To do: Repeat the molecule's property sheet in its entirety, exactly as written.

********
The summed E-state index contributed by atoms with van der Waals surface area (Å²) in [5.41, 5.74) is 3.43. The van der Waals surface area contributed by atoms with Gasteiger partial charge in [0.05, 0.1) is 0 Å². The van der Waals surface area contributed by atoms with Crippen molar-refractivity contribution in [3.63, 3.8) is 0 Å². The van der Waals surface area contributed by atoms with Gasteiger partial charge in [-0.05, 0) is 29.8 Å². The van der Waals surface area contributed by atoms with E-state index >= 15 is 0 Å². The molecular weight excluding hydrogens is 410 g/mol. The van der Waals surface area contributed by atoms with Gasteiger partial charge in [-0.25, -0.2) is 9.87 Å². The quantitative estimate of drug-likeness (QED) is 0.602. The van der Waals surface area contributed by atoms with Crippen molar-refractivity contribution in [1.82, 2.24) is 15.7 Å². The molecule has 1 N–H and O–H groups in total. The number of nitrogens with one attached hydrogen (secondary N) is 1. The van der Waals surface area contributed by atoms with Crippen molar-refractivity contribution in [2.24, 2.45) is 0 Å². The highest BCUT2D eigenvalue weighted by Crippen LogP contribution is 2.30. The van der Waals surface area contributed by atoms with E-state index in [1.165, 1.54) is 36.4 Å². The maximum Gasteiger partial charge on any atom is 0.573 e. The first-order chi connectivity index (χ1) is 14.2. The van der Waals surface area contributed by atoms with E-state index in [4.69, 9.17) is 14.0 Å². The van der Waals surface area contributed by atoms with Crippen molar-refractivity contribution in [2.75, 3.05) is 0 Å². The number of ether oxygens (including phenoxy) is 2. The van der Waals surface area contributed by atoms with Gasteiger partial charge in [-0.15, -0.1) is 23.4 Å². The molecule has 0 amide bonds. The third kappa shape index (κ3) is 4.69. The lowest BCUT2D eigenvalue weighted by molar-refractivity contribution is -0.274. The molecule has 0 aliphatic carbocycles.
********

The summed E-state index contributed by atoms with van der Waals surface area (Å²) in [5.41, 5.74) is 3.43. The van der Waals surface area contributed by atoms with Gasteiger partial charge in [0.05, 0.1) is 0 Å². The van der Waals surface area contributed by atoms with Crippen molar-refractivity contribution in [3.63, 3.8) is 0 Å². The van der Waals surface area contributed by atoms with Gasteiger partial charge in [-0.05, 0) is 29.8 Å². The van der Waals surface area contributed by atoms with E-state index >= 15 is 0 Å². The molecular weight excluding hydrogens is 410 g/mol. The van der Waals surface area contributed by atoms with Gasteiger partial charge in [-0.25, -0.2) is 9.87 Å². The quantitative estimate of drug-likeness (QED) is 0.602. The van der Waals surface area contributed by atoms with Crippen molar-refractivity contribution in [1.82, 2.24) is 15.7 Å². The molecule has 1 N–H and O–H groups in total. The number of nitrogens with one attached hydrogen (secondary N) is 1. The van der Waals surface area contributed by atoms with Crippen molar-refractivity contribution in [2.24, 2.45) is 0 Å². The highest BCUT2D eigenvalue weighted by Crippen LogP contribution is 2.30. The van der Waals surface area contributed by atoms with E-state index in [1.165, 1.54) is 36.4 Å². The maximum Gasteiger partial charge on any atom is 0.573 e. The first-order chi connectivity index (χ1) is 14.2. The van der Waals surface area contributed by atoms with E-state index in [4.69, 9.17) is 14.0 Å². The van der Waals surface area contributed by atoms with Crippen molar-refractivity contribution in [2.75, 3.05) is 0 Å². The number of ether oxygens (including phenoxy) is 2. The van der Waals surface area contributed by atoms with Gasteiger partial charge in [-0.15, -0.1) is 23.4 Å². The molecule has 0 amide bonds. The third kappa shape index (κ3) is 4.69. The lowest BCUT2D eigenvalue weighted by molar-refractivity contribution is -0.274. The molecule has 0 aliphatic carbocycles.